Just before the Windmill in Sydenham closed in January 2014, SE London CAMRA submitted an application to Lewisham Council to have the pub registered as an Asset of Community Value (ACV) which was duly granted.
The property owner’s initial appeal was dismissed by the Council but a further appeal was made with the owner claiming, amongst other things, that as a branch of a national organisation SE London CAMRA was ineligible to make an ACV application.
Following this second appeal, the case was heard at a formal tribunal which took place in a courtroom near Chancery Lane on 11th December 2014. Alongside Lewisham Council, as Branch Pub Protection Officer I represented CAMRA at the hearing, accompanied by Mary McKernan, a local resident who has campaigned tirelessly to save the Windmill, and also a CAMRA member.
The judge gave his ruling on 23 January 2015 which, I’m delighted to say, turned down the appeal and upheld the Council’s decision to accept the Branch’s ACV application. This ruling therefore creates a legal precedent that local CAMRA branches can seek ACV protection for pubs in their area – this should greatly assist CAMRA’s aim of significantly increasing the number of pubs with ACV status.

Asset of Community Value Status Strengthened
Parliament voted in January 2015 to strengthen the planning regime applying to pubs registered as Assets of Community Value (ACV).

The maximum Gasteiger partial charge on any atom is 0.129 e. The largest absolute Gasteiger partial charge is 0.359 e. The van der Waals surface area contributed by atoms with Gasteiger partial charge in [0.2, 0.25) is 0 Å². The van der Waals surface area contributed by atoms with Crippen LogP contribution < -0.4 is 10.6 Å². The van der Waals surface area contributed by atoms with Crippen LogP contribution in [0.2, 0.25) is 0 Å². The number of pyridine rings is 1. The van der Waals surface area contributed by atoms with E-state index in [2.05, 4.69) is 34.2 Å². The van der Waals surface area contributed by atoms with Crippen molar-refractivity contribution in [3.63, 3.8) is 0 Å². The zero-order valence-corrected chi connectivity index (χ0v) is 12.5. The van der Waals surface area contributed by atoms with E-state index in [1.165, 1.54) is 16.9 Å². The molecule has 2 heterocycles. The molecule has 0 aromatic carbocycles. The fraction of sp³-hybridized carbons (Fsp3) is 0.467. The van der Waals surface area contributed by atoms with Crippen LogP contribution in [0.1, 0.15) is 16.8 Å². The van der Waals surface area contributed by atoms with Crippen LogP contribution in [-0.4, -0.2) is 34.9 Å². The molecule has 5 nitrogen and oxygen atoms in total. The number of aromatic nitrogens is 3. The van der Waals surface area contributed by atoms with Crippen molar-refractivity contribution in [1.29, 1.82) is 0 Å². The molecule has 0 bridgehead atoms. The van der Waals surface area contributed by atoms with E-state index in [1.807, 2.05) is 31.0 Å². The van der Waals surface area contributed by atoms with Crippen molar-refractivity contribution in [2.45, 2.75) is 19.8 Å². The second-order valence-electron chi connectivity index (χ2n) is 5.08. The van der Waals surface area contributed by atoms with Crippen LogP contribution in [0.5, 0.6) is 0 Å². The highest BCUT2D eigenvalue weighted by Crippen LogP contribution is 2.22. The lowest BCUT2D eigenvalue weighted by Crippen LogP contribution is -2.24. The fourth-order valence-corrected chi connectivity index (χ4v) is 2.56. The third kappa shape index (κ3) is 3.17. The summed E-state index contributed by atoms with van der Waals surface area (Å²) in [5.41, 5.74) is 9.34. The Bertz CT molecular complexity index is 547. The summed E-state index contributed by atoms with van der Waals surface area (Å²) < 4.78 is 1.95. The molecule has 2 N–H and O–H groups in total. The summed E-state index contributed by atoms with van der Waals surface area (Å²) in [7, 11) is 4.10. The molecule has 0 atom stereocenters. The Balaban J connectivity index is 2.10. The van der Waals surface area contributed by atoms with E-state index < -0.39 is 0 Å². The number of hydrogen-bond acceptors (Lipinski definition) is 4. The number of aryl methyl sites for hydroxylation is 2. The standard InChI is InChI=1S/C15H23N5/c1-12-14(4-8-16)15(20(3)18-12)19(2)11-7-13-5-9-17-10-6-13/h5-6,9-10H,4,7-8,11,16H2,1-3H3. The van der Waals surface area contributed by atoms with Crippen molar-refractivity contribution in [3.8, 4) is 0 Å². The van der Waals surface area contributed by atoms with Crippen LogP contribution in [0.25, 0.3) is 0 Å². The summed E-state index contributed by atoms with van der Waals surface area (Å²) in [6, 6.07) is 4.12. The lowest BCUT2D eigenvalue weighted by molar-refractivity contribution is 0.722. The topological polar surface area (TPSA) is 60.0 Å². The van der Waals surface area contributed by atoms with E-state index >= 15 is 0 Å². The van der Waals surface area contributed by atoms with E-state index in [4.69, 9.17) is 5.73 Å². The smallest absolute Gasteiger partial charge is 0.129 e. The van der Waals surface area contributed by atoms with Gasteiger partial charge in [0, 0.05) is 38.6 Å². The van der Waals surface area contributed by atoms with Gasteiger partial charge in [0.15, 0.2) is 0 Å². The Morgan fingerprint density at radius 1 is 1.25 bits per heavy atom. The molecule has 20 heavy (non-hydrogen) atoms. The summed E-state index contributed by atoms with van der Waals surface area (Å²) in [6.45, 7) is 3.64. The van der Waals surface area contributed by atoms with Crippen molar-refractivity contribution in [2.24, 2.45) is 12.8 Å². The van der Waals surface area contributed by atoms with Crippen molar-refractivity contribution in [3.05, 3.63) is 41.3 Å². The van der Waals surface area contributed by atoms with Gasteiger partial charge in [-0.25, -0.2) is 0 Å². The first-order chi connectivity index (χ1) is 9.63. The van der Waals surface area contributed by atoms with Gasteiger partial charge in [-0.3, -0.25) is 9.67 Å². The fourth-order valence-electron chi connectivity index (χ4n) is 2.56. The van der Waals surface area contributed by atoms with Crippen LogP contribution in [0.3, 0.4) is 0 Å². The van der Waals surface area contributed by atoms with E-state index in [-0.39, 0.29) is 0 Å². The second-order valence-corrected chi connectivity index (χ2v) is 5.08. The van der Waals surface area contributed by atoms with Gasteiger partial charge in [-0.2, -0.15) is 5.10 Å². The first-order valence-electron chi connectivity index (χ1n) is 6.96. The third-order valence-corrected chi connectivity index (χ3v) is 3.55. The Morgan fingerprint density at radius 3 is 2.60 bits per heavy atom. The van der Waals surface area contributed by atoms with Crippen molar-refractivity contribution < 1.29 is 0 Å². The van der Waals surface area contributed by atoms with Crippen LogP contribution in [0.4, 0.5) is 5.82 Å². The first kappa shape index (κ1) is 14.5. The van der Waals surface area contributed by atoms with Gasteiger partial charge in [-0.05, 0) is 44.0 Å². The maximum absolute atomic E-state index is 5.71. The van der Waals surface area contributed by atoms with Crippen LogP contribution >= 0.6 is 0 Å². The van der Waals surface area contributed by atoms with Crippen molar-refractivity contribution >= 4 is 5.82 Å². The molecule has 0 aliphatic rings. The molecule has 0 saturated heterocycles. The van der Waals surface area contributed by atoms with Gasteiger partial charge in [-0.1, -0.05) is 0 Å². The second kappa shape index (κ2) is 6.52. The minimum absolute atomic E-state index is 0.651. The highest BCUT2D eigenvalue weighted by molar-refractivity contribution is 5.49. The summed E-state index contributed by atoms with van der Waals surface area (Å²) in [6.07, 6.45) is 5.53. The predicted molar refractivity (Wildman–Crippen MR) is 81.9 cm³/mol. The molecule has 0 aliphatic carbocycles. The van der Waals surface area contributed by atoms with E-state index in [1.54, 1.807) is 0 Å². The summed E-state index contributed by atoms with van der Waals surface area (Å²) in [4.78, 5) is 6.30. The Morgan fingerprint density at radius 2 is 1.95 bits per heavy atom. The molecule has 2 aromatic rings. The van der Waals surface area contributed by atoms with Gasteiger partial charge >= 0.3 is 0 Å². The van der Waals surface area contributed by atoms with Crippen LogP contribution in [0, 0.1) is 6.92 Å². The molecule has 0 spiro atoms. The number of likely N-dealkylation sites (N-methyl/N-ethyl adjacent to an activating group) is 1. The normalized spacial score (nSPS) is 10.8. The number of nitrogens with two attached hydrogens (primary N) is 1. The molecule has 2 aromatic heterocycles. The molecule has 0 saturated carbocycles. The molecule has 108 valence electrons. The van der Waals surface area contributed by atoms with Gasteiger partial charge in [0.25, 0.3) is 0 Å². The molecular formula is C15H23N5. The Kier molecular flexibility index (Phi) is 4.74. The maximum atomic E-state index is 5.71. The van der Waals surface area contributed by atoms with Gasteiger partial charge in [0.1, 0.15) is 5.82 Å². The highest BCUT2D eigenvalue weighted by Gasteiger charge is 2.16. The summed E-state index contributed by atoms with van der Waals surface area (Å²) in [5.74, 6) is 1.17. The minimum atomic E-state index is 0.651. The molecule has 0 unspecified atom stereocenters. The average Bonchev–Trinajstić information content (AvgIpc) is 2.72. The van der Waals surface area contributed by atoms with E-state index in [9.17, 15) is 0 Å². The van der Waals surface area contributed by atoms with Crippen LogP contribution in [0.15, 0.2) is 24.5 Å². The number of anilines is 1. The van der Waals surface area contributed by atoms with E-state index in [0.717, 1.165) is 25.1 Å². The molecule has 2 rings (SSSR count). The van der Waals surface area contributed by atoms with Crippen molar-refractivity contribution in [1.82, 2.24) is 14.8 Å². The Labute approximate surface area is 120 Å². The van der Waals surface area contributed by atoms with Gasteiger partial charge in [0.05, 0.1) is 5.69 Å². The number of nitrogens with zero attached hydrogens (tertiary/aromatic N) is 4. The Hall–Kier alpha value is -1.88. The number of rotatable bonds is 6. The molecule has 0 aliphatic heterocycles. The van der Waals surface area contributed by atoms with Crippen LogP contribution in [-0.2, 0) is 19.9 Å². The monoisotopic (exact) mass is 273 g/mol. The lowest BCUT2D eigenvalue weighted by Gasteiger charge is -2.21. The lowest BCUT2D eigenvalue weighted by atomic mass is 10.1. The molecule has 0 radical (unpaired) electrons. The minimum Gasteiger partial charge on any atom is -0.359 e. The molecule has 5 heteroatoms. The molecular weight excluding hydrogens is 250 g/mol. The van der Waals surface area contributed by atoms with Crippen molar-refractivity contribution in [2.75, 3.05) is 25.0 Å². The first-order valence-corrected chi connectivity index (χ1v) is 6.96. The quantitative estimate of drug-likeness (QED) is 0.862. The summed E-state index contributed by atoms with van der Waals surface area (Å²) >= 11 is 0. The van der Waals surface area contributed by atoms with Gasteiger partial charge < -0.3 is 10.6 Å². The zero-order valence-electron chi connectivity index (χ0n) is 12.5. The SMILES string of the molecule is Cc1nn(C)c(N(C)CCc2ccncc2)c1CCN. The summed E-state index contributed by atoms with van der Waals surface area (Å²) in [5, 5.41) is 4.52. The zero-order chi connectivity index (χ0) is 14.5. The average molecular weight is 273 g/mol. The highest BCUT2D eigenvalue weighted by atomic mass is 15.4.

The government has now announced that from 6 April 2015 pubs that are listed as an ACV in England will require planning permission to be demolished or changed to any other use. In effect existing permitted development rights will be removed for pubs listed as ACVs for as long as the pub is on the local authority’s list.
These landmark changes can be attributed to CAMRA’s continued campaigning and to the thousands of CAMRA members who lobbied MPs to abolish permitted development rights for pubs.
These planning changes, together with the legal ruling outlined above, could see CAMRA’s role in the Community Right to Bid process increase substantially and as a result of these changes CAMRA may have an even greater say in the future of pubs in England.
The changes laid before Parliament on 12 March 2015 that come into force on 6 April can be summarised as:
• Pubs listed as ACVs will require planning permission to change their use or be demolished. This includes pubs already listed as ACVs;
• Planning permission will be required to change the use or demolish a pub from the point of ACV nomination - CAMRA requested this amendment and the Government obliged;
• Planning permission will be required for change of use and or demolition for the period that the pub is listed as an ACV which is five years from the date of listing;
• As part of the changes, pub owners and developers will be required to ascertain whether pubs not on the ACV list have actually been nominated. This must be done formally in writing.
• The local authority has 56 days to confirm whether the pub is listed or nominated. This means the owner cannot change use or demolish a pub lawfully within the prescribed 56 day period.

As a result of these changes CAMRA branches and members are urged to draw up a priority list of pubs to nominate as ACV – this should focus both on pubs we would least like to lose and those considered to be under most threat.
If you identify a suitable candidate please email preservation@sel.camra.org.uk